In addition, the trial court will have to determine whether a prudent uninsured, settling the class suit with his own funds, would have agreed to settle on terms that allowed unclaimed funds to be distributed through cy pres.     The Appellate Court noted that at the time of settlement, the parties were aware that only relatively few class members were likely to actually receive notice.  Given this knowledge, “they hypothetically prudent uninsured’s decision to settle on terms that allowed millions of dollars in anticipated residual settlement funds to be donated to charity strikes us both as extraordinarily generous and extremely helpful to the class counsel’s quest for attorneys fees.”    It left to the trial court to make that determination. 

 

  Would a “prudent uninsured” have agreed to pay $14 million to resolve the claims in the Idlas suit?

 

The Court noted that this test focuses on the particular facts and circumstances relevant to the reasonableness of Tracy’s decision to agree to a $14 million settlement. Relevant to this determination was Idlas’ delay in filing suit, the chances of success on motion practice regarding   key defense available to Tracy’s, the parties’ inability to identify more than a fraction of the recipients of Tracy’s fax advertisements and predicted claimant response rates. Additional factors include: (1)  whether the settlement was the product of arm’s length negotiations, (2) what  facts were available to the Tracy’s attorney during the relatively brief time he represented Tracy’s to reliably value the Idlas claims, (3) what analysis did he make of the viability of various motions he could pursue on Tracy’s behalf,  (4) how he assessed the likelihood that, with a single class representative asserting a claim having of a maximum value of $1500, a trial court would enter a judgment after trial in excess of $60 million and (5)  how the parties arrived that the $14 million figure.    The trial court may also consider the factual bases for Ellis’s assertion in the motion for preliminary approval that he had “analyzed the risks and expenses involved in pursuing the litigation to conclusion, the likelihood of a damage award in excess of $14 million and the likelihood, costs and possible outcomes of one or more procedural and substantive appeals.     

 

The Appellate Court found it particularly troublesome that Tracy’s counsel agreed to expand the class definition to include a period outside the four year statute of limitations that Idlas had claimed was applicable. 

 

  Evidence of bad faith, collusion or fraud will render the amount of the Idlas settlement unreasonable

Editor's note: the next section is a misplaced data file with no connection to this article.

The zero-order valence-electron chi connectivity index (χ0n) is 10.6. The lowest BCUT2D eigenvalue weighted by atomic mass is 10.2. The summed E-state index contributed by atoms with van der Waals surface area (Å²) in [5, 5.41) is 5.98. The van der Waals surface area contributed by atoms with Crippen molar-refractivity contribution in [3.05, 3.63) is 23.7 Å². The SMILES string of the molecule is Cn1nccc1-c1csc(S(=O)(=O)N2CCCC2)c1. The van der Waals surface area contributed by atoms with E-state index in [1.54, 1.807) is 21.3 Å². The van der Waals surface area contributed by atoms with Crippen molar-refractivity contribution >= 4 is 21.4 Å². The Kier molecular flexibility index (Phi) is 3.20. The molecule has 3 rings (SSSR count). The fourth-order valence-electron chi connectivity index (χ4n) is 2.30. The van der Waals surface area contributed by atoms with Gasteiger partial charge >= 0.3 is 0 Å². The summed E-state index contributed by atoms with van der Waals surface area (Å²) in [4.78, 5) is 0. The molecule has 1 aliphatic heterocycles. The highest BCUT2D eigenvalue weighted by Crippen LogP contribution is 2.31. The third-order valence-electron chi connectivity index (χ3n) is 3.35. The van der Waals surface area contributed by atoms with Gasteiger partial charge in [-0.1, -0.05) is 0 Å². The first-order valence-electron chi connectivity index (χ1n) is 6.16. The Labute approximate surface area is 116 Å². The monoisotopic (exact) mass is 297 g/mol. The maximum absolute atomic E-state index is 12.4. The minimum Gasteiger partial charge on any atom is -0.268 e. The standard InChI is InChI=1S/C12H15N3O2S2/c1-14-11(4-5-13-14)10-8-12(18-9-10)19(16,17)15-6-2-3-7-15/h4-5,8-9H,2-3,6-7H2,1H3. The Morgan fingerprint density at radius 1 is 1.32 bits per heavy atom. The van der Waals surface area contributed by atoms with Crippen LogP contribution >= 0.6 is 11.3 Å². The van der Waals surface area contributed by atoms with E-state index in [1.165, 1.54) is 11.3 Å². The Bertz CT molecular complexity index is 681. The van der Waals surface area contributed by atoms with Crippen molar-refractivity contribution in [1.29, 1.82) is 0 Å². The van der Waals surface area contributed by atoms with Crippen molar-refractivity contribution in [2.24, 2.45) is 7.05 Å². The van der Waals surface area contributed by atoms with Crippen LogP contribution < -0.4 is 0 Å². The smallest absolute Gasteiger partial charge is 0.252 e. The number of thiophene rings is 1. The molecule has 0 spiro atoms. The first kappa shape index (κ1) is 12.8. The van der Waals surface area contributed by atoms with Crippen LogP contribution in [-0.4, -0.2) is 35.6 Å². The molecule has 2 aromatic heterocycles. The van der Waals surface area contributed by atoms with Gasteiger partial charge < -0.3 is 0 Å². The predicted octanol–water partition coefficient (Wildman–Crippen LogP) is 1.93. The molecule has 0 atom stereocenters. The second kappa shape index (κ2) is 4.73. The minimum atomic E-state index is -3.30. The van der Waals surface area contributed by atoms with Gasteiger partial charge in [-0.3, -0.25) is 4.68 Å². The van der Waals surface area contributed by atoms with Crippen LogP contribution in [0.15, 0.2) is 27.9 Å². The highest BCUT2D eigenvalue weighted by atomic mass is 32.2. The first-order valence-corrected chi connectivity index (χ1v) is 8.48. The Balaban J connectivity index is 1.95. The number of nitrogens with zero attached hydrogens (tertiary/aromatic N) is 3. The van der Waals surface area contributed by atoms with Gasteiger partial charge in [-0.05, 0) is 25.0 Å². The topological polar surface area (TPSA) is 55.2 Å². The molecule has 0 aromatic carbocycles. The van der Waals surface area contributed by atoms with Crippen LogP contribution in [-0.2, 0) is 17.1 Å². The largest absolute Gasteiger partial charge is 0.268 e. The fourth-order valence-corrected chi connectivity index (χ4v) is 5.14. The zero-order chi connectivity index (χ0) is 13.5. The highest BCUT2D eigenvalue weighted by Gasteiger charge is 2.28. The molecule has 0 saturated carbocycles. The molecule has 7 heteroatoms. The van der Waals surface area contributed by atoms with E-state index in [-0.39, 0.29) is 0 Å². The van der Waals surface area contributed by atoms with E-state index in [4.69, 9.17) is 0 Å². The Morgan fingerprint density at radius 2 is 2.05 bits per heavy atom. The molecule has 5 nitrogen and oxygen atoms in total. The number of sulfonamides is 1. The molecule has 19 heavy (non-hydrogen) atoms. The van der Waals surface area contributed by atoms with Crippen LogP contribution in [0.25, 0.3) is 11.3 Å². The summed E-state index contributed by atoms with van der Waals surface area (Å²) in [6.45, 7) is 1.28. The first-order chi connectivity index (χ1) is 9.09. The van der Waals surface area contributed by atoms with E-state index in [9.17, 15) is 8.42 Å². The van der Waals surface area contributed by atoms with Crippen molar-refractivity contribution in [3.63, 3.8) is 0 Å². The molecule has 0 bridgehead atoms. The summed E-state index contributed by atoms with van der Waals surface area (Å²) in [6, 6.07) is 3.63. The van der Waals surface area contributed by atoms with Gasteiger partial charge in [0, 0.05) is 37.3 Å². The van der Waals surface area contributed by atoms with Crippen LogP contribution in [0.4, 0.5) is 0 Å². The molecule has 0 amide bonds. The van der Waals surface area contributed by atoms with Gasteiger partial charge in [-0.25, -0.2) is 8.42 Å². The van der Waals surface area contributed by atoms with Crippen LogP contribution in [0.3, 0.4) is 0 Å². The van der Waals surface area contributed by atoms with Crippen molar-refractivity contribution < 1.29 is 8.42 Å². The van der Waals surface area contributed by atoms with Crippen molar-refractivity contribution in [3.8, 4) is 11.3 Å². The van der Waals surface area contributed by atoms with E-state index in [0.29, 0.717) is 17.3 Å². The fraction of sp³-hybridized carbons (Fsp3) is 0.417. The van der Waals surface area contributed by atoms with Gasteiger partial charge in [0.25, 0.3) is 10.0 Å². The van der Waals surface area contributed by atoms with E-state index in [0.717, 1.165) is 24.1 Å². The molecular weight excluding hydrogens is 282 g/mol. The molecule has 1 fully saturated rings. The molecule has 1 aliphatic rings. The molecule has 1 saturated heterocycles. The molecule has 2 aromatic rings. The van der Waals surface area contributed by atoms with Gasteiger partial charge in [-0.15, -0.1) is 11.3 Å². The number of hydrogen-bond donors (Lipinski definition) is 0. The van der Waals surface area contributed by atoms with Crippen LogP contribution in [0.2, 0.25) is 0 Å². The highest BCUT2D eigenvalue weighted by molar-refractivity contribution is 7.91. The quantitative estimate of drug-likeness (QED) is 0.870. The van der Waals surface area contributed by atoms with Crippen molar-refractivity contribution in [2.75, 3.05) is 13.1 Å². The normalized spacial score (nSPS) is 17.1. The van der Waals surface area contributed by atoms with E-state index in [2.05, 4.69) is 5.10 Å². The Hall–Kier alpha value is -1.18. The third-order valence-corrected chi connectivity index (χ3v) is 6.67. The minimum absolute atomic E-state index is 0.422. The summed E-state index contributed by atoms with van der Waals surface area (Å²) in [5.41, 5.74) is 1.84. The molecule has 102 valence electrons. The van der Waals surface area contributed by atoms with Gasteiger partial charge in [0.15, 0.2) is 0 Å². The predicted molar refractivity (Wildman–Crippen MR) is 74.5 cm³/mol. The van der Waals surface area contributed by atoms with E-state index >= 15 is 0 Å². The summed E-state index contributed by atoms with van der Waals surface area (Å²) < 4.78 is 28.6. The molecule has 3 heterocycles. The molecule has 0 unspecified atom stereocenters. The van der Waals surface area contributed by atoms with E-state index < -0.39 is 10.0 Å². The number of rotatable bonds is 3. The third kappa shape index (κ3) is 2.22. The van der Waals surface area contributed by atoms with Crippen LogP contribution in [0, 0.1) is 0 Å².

The Appellate Court held that a settlement “becomes collusive when the purpose is to injure the interests of an absent or nonparticipating party, such as an insurer or non-settling defendant.”   Among the indicators of bad faith and collusion are “unreasonableness, misrepresentation, concealment, secretiveness, lack of serious negotiations on damages, attempts to affect the insurance coverage, profit to the insured, and attempt to harm the interest of the insurer.”    Unfairness to the insurer is the hallmark of a collusive agreement.   

 

The court identified several factors that are relevant to the determination of collusiveness: “the amount of the overall settlement in light of the value of the case; a comparison with awards or verdicts in similar cases involving similar injuries;  the facts known to the settling insured at the time of the settlement;  the presence of a covenant not to execute as part of the settlement; and the failure of the settling insured to consider viable available defenses.  

 

The Appellate Court held it will be up to the trial court to determine whether counsel for rracy’s and Idlas colluded in agreeing to a settlement in an amount equal to the value of Central’s insurance and it expressed its doubts as to the existence of even the illusion of adversity or arms’ length negotiations.  

 

***

 

There were other issues addressed by the Appellate Court, including the effect of Central’s earlier “buy out” of coverage two years before the Idlas suit was filed.  That will be the subject of a future blog.  T he Court declined to address any of the coverage arguments or limits of liability provisions raised by Central, insofar as the trial court had not yet had the opportunity to consider them.